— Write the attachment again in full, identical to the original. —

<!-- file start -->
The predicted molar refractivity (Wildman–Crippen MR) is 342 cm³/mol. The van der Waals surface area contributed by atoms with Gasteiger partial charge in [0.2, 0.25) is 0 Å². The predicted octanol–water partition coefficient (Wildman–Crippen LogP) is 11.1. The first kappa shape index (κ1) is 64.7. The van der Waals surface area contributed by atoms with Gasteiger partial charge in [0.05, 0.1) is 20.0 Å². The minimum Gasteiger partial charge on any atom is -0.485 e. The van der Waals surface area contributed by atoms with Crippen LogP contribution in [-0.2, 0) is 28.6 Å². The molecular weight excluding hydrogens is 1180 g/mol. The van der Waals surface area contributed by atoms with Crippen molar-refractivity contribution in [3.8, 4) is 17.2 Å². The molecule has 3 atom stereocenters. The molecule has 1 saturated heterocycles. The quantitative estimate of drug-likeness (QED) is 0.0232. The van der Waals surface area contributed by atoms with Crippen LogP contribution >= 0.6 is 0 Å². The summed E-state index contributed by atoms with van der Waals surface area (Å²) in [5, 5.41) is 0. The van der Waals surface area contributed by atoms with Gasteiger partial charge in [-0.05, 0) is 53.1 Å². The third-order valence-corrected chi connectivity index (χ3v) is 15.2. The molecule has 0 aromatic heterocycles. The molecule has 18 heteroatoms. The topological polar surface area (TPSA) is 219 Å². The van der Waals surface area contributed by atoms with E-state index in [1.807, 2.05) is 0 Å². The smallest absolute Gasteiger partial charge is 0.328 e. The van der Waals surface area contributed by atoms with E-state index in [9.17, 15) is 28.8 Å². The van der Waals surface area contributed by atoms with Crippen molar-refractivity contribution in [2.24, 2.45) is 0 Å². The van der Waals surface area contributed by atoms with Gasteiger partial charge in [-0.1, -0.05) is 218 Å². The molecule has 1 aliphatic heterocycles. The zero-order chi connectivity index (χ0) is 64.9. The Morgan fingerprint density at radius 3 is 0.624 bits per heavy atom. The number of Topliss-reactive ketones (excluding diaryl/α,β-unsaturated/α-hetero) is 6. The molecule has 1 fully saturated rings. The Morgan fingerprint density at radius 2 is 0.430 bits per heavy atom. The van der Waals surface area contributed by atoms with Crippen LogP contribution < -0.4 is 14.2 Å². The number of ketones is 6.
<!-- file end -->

The predicted molar refractivity (Wildman–Crippen MR) is 342 cm³/mol. The van der Waals surface area contributed by atoms with Gasteiger partial charge in [0.2, 0.25) is 0 Å². The predicted octanol–water partition coefficient (Wildman–Crippen LogP) is 11.1. The first kappa shape index (κ1) is 64.7. The van der Waals surface area contributed by atoms with Gasteiger partial charge in [0.05, 0.1) is 20.0 Å². The minimum Gasteiger partial charge on any atom is -0.485 e. The van der Waals surface area contributed by atoms with Crippen LogP contribution in [-0.2, 0) is 28.6 Å². The molecular weight excluding hydrogens is 1180 g/mol. The van der Waals surface area contributed by atoms with Crippen molar-refractivity contribution in [3.8, 4) is 17.2 Å². The molecule has 3 atom stereocenters. The molecule has 1 saturated heterocycles. The quantitative estimate of drug-likeness (QED) is 0.0232. The van der Waals surface area contributed by atoms with Crippen LogP contribution >= 0.6 is 0 Å². The summed E-state index contributed by atoms with van der Waals surface area (Å²) in [5, 5.41) is 0. The van der Waals surface area contributed by atoms with Gasteiger partial charge in [-0.05, 0) is 53.1 Å². The third-order valence-corrected chi connectivity index (χ3v) is 15.2. The molecule has 0 aromatic heterocycles. The molecule has 18 heteroatoms. The topological polar surface area (TPSA) is 219 Å². The van der Waals surface area contributed by atoms with E-state index in [1.807, 2.05) is 0 Å². The smallest absolute Gasteiger partial charge is 0.328 e. The van der Waals surface area contributed by atoms with E-state index in [9.17, 15) is 28.8 Å². The van der Waals surface area contributed by atoms with Crippen molar-refractivity contribution in [2.24, 2.45) is 0 Å². The van der Waals surface area contributed by atoms with Gasteiger partial charge in [-0.1, -0.05) is 218 Å². The molecule has 1 aliphatic heterocycles. The zero-order chi connectivity index (χ0) is 64.9. The Morgan fingerprint density at radius 3 is 0.624 bits per heavy atom. The number of Topliss-reactive ketones (excluding diaryl/α,β-unsaturated/α-hetero) is 6. The molecule has 1 fully saturated rings. The Morgan fingerprint density at radius 2 is 0.430 bits per heavy atom. The van der Waals surface area contributed by atoms with Crippen LogP contribution < -0.4 is 14.2 Å². The number of ketones is 6.